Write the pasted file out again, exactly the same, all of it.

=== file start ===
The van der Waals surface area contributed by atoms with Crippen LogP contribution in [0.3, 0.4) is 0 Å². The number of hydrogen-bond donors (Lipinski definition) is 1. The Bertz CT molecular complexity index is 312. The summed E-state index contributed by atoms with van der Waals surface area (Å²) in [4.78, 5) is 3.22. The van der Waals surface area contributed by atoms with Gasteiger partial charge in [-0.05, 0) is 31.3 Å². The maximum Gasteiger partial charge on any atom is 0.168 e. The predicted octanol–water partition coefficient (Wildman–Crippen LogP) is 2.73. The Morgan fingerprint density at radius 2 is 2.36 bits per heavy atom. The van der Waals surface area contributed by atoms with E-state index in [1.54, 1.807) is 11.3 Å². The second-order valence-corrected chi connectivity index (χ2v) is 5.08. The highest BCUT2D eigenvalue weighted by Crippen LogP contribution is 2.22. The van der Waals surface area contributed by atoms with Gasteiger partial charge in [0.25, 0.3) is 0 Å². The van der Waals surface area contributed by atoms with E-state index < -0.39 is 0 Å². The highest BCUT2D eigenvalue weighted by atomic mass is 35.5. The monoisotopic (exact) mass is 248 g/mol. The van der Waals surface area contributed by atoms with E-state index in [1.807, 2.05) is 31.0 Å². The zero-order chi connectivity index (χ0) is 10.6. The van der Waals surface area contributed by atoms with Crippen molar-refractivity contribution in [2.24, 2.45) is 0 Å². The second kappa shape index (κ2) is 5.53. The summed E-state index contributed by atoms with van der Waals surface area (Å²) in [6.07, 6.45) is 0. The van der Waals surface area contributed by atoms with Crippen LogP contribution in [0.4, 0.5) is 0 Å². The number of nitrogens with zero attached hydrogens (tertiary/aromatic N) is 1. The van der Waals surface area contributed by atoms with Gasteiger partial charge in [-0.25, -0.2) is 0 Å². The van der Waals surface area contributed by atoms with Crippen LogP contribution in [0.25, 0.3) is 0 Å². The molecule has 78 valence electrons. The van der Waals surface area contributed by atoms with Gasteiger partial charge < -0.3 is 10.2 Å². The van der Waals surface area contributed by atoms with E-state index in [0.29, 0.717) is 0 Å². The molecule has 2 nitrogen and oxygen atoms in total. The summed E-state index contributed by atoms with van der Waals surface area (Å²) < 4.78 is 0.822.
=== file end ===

The van der Waals surface area contributed by atoms with Crippen LogP contribution in [0.3, 0.4) is 0 Å². The number of hydrogen-bond donors (Lipinski definition) is 1. The Bertz CT molecular complexity index is 312. The summed E-state index contributed by atoms with van der Waals surface area (Å²) in [4.78, 5) is 3.22. The van der Waals surface area contributed by atoms with Gasteiger partial charge in [-0.05, 0) is 31.3 Å². The maximum Gasteiger partial charge on any atom is 0.168 e. The predicted octanol–water partition coefficient (Wildman–Crippen LogP) is 2.73. The Morgan fingerprint density at radius 2 is 2.36 bits per heavy atom. The van der Waals surface area contributed by atoms with E-state index in [1.54, 1.807) is 11.3 Å². The second-order valence-corrected chi connectivity index (χ2v) is 5.08. The highest BCUT2D eigenvalue weighted by Crippen LogP contribution is 2.22. The van der Waals surface area contributed by atoms with Gasteiger partial charge in [0.25, 0.3) is 0 Å². The van der Waals surface area contributed by atoms with E-state index < -0.39 is 0 Å². The highest BCUT2D eigenvalue weighted by atomic mass is 35.5. The monoisotopic (exact) mass is 248 g/mol. The van der Waals surface area contributed by atoms with E-state index in [1.807, 2.05) is 31.0 Å². The zero-order chi connectivity index (χ0) is 10.6. The van der Waals surface area contributed by atoms with Crippen molar-refractivity contribution in [2.24, 2.45) is 0 Å². The second kappa shape index (κ2) is 5.53. The summed E-state index contributed by atoms with van der Waals surface area (Å²) in [6.07, 6.45) is 0. The van der Waals surface area contributed by atoms with Crippen LogP contribution in [0.4, 0.5) is 0 Å². The number of nitrogens with zero attached hydrogens (tertiary/aromatic N) is 1. The van der Waals surface area contributed by atoms with Gasteiger partial charge in [-0.25, -0.2) is 0 Å². The van der Waals surface area contributed by atoms with Crippen LogP contribution in [0.25, 0.3) is 0 Å². The molecule has 78 valence electrons. The van der Waals surface area contributed by atoms with Gasteiger partial charge < -0.3 is 10.2 Å². The van der Waals surface area contributed by atoms with E-state index in [0.29, 0.717) is 0 Å². The molecule has 2 nitrogen and oxygen atoms in total. The summed E-state index contributed by atoms with van der Waals surface area (Å²) < 4.78 is 0.822.